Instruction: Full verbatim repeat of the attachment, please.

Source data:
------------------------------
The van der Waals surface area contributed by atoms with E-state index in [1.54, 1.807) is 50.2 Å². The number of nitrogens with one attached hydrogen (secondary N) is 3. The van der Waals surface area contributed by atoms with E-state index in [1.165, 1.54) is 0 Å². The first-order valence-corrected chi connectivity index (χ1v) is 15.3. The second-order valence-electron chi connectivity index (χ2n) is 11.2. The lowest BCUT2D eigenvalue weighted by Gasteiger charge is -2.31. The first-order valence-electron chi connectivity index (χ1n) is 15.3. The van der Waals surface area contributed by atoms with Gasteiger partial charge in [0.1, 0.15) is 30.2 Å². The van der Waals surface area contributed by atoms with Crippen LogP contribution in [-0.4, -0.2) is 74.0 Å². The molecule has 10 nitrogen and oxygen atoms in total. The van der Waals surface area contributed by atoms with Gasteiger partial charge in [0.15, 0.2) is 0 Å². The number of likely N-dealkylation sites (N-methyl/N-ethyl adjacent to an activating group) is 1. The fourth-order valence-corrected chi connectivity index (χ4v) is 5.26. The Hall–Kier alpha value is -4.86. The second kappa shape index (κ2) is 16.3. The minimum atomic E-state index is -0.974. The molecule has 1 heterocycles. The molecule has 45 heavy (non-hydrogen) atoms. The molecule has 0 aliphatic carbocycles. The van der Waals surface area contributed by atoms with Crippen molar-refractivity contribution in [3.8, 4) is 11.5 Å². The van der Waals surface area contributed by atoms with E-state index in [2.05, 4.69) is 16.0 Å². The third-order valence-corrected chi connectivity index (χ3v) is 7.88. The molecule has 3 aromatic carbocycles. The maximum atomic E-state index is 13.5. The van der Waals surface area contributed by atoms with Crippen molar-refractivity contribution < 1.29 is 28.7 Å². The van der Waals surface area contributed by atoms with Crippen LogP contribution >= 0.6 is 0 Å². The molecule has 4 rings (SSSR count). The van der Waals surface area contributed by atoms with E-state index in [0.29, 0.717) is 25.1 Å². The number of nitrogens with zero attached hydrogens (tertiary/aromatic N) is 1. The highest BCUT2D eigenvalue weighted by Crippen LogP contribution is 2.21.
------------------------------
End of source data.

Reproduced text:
The van der Waals surface area contributed by atoms with E-state index in [1.54, 1.807) is 50.2 Å². The number of nitrogens with one attached hydrogen (secondary N) is 3. The van der Waals surface area contributed by atoms with E-state index in [1.165, 1.54) is 0 Å². The first-order valence-corrected chi connectivity index (χ1v) is 15.3. The second-order valence-electron chi connectivity index (χ2n) is 11.2. The lowest BCUT2D eigenvalue weighted by Gasteiger charge is -2.31. The first-order valence-electron chi connectivity index (χ1n) is 15.3. The van der Waals surface area contributed by atoms with Gasteiger partial charge in [0.1, 0.15) is 30.2 Å². The van der Waals surface area contributed by atoms with Crippen LogP contribution in [-0.4, -0.2) is 74.0 Å². The molecule has 10 nitrogen and oxygen atoms in total. The van der Waals surface area contributed by atoms with Gasteiger partial charge in [0.15, 0.2) is 0 Å². The number of likely N-dealkylation sites (N-methyl/N-ethyl adjacent to an activating group) is 1. The fourth-order valence-corrected chi connectivity index (χ4v) is 5.26. The Hall–Kier alpha value is -4.86. The second kappa shape index (κ2) is 16.3. The minimum atomic E-state index is -0.974. The molecule has 1 heterocycles. The molecule has 45 heavy (non-hydrogen) atoms. The molecule has 0 aliphatic carbocycles. The van der Waals surface area contributed by atoms with Crippen molar-refractivity contribution in [3.8, 4) is 11.5 Å². The van der Waals surface area contributed by atoms with E-state index in [2.05, 4.69) is 16.0 Å². The third-order valence-corrected chi connectivity index (χ3v) is 7.88. The molecule has 3 aromatic carbocycles. The maximum atomic E-state index is 13.5. The van der Waals surface area contributed by atoms with Crippen molar-refractivity contribution < 1.29 is 28.7 Å². The van der Waals surface area contributed by atoms with Crippen LogP contribution >= 0.6 is 0 Å². The molecule has 4 rings (SSSR count). The van der Waals surface area contributed by atoms with E-state index in [0.29, 0.717) is 25.1 Å². The number of nitrogens with zero attached hydrogens (tertiary/aromatic N) is 1. The highest BCUT2D eigenvalue weighted by Crippen LogP contribution is 2.21.